| leading the way to the
new storage frontier
by Zsolt Kerekes,
editor - May
|when comparing flash SSDs - capacity is not
These differences tell you a
lot about your SSD.
- the flash capacity shown on your invoice
- the flash capacity accessible to your apps
- the flash capacity inside the SSD
Although few of us will ever get close enough to
a real iceberg to worry about being the next
Titanic - it's
nevertheless widely known that 9/10 of the mass of these floating mountains is
under the surface of the water.
Have you ever wondered about the flash
memory inside an SSD - and how the advertised storage capacity - which is
shown on your invoice - may be considerably different to the capacity that's
inside the SSD?
once was a
time when this difference was small - in the range 3 to 5 percent.
But with the declining cost of memory the clever people who design flash SSDs
have become accustomed to push the boundaries of
leveraging excess flash capacity.
The 3 most popular techniques
- to ensure an abundant supply of pre-erased blocks which can be written to
- RAID - like
redundancy (called by various trademark names like RAIC, RAISE etc) - to ensure
that data in the SSD can survive the loss of individual blocks or even the loss
of entire flash chips.
for the purposes of getting high
performance has a visible and an invisible side to it too.
- spare blocks - used to replace
blocks which arise out of infant process defects and long term
designs the excess capacity for overprovisioning is manufactured invisibly
inside the SSD by compression techniques. Compression can also increase the
write throughput. Examples of companies which do this include:-
SandForce says that overprovisioning by adding additional flash chips means
there are more chips to go wrong and implies it's a bad thing to do.
stark contrast - Fusion-io
explicitly enables its oem partners and systems integrators to select precisely
what percentage of its SSDs is deployed for overprovisioning. Typically done by
a low level format the realistic range can be from 20% to over 50%. Fusion-io's
view about reliability is that because their SSDs don't need an additional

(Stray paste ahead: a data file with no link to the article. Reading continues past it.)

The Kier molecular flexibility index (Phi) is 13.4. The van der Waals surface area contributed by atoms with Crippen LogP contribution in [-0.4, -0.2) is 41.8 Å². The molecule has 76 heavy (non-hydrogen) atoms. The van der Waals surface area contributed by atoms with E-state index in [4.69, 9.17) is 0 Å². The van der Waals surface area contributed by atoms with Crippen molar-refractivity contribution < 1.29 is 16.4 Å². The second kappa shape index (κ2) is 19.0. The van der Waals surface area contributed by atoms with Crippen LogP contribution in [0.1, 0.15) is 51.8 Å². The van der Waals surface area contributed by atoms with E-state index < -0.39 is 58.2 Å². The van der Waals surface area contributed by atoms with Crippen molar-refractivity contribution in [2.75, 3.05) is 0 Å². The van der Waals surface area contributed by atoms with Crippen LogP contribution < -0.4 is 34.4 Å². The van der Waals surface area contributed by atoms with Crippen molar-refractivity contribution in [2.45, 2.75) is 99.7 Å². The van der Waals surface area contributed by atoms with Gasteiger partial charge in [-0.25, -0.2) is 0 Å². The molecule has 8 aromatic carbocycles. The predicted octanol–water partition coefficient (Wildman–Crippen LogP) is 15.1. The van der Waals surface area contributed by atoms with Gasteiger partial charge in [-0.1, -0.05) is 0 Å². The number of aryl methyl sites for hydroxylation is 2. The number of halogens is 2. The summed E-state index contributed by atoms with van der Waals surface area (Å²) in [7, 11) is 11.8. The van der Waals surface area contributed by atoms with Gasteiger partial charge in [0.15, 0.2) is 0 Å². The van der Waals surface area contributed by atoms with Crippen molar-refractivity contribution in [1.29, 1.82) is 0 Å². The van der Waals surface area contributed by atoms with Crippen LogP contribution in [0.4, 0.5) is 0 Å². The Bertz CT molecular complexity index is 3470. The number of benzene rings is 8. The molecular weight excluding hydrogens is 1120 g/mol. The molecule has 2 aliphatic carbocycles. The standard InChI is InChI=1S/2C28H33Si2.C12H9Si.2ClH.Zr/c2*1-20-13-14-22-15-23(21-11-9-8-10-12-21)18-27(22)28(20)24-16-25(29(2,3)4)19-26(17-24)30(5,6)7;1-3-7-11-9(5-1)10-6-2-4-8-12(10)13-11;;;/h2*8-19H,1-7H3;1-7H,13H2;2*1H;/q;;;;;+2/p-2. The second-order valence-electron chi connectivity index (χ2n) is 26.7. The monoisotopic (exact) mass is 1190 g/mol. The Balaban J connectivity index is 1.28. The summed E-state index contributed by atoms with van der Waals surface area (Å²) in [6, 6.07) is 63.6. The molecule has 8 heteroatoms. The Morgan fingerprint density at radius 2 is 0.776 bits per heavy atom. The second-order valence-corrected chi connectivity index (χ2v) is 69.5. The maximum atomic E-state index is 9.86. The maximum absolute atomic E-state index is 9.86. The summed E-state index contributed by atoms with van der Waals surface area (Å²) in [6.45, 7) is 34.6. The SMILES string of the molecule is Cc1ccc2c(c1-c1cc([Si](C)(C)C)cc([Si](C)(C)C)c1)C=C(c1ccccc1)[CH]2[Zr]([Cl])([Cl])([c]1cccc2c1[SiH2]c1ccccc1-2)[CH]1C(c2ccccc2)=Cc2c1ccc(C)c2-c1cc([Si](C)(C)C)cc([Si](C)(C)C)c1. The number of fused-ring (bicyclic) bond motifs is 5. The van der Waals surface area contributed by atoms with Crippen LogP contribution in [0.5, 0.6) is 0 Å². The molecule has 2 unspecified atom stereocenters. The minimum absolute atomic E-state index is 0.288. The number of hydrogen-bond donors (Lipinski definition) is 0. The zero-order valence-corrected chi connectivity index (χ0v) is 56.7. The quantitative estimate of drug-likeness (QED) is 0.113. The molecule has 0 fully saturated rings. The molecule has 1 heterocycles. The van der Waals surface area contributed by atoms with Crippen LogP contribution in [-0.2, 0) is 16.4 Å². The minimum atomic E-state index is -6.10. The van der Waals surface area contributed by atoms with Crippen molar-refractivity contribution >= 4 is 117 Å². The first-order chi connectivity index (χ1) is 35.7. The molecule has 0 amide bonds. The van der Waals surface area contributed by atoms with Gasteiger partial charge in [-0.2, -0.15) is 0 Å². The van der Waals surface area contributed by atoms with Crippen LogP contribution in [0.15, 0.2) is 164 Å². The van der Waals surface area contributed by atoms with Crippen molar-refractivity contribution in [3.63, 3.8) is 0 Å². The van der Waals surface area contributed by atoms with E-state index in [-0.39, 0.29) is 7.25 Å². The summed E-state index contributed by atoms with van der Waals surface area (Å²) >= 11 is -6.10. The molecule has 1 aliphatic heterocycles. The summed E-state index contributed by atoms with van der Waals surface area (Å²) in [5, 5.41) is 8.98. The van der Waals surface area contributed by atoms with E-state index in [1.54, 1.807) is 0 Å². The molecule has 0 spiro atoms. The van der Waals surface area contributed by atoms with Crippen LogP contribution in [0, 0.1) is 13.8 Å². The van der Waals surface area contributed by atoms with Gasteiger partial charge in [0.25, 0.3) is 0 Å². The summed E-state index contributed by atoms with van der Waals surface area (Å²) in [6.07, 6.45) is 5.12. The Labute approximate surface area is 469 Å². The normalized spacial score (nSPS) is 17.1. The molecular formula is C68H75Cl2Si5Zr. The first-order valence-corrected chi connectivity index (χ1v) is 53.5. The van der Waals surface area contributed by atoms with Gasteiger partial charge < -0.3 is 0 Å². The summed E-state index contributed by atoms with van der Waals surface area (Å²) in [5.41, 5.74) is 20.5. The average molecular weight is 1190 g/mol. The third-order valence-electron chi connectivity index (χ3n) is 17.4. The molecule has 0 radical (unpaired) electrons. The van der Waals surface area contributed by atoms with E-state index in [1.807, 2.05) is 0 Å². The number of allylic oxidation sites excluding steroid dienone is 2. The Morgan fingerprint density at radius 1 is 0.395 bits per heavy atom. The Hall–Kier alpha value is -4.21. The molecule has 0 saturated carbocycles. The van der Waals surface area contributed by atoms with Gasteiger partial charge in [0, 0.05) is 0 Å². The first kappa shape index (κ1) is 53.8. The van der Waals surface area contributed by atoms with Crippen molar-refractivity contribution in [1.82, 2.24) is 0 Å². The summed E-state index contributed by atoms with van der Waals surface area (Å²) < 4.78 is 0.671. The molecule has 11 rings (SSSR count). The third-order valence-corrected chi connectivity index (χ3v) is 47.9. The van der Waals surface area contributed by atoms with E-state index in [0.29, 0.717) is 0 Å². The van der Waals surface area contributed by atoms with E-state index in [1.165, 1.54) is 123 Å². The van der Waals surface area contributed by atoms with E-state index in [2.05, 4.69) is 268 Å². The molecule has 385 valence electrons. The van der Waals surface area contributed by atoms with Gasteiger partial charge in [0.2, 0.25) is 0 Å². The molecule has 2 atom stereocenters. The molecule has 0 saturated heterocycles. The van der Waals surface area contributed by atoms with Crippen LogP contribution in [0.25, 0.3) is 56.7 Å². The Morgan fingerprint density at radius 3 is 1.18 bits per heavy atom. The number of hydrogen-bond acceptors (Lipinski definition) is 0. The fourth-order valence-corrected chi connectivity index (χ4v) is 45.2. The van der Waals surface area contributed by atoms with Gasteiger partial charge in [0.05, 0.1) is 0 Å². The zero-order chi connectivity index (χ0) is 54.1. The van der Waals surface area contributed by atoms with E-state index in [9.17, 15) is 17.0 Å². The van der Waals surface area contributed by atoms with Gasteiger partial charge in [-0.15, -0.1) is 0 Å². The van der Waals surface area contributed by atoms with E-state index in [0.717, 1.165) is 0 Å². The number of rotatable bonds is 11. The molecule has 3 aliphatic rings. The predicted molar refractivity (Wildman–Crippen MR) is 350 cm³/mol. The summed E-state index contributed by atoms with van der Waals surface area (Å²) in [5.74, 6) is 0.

processor (the controller
work is done by the host CPU) reliability is improved in that way. (Reliability
is just one of the many SSD
heresies you can read about elsewhere.)
Texas Memory Systems
provides a guaranteed 30% overprovisioning inside its enterprise SLC flash
SSDs. A blog by the company explains why they think
is a particularly optimal number. BTW this is memory which is additional
to the capacity which the customer sees on their invoice. That's an
additional 3 terabytes in the RamSan-630 - and upto 150GB on the company's
RamSan-20 PCIe card.
2.5" SSDs and
3.5" SSDs which
were in production upto the middle of
architecture controllers - which is inherently less
efficient in its use
of capacity than large controller designs.The industry's first large controller
designs in 2.5" form factors were shown in prototype models by
Fusion-io (2.5" PCIe) and
beta models by Bitmicro
(SAS SSDs). The
combination of architecture
R/W DSP IP means that the differences between the best and worst 2.5"
SSDs in usable to raw flash capacity
ratios will be much
bigger in 2013 than before.
Going back to classical SSD architecture
for now- in the small SSD architecture 2.5"
Nitro N2 launched by
pureSilicon in January
2012 - the usable capacity was 1.6TB compared to 2TB of raw flash inside.
it comes to RAID-like approaches the percentage of an SSD's internal flash
storage which is lost due to RAID techniques varies from manufacturer to
manufacturer. In some markets the impact is greater than others. That's why
SandForce enables oems to turn-off this feature in the SF-2200 - for cost
sensitive consumer markets because it frees up the capacity of an entire
flash chip in an entry level 8 chip array to give 14% extra capacity.
you can see from this briefing note the headline capacity of a flash SSD isn't
the same as the capacity installed inside the SSD.
The difference -
which can be double digit percentage points - is something else to think about
when you're shopping around for the cheapest product - and is just one of the
many reasons that simply
comparing the price per
gigabyte doesn't tell you the whole story.
SSD efficiency (in
design and business), and
capacity in SSDs - article by LSI|
|Editor:- January 8, 2013 -
SSD over-provisioning - is the title of a new article published in EDN and written by Kent Smith, Sr. Director of
Product Marketing at the SSD controller part of LSI.|
article describes the trade-offs between performance, the percentage of
over-provisioned flash capacity and the useful impact of compressible data -
which inside SandForce controllers is leveraged to create additional
The interaction between write amplification
counter-measures and the benefits of using TRIM commands on performance are also
Editor's comments:- there wasn't anything
new for me in this article - which covers similar ground to my 2011 article -
capacity - the iceberg syndrome - which shows how SSD makers leverage
capacity to tweak reliability and performance.
But - having said that -
I learned about over-provisioning by 10 years of talking about it - with
many SSD companies. And some of the things I put in my own article had been
gleaned from past conversations with Kent Smith himself when he was at
SandForce - as well as various other people in
Texas Memory Systems
guessing that what Kent would have liked to say on OP may have been "trimmed"
by a word count limit in his latest EDN article.
So here are some
other suggestions for more substantial and ideas packed articles I recommend
- which Kent Smith has written in the past for other publications, and which
cover SSD controllers from other angles:-
|Nothing suprised the
|"Some SSD companies
can build the same usable capacity, performance and reliability for the user's
app - even when using 20, 30, 40% and even 50% less chips as their
is published by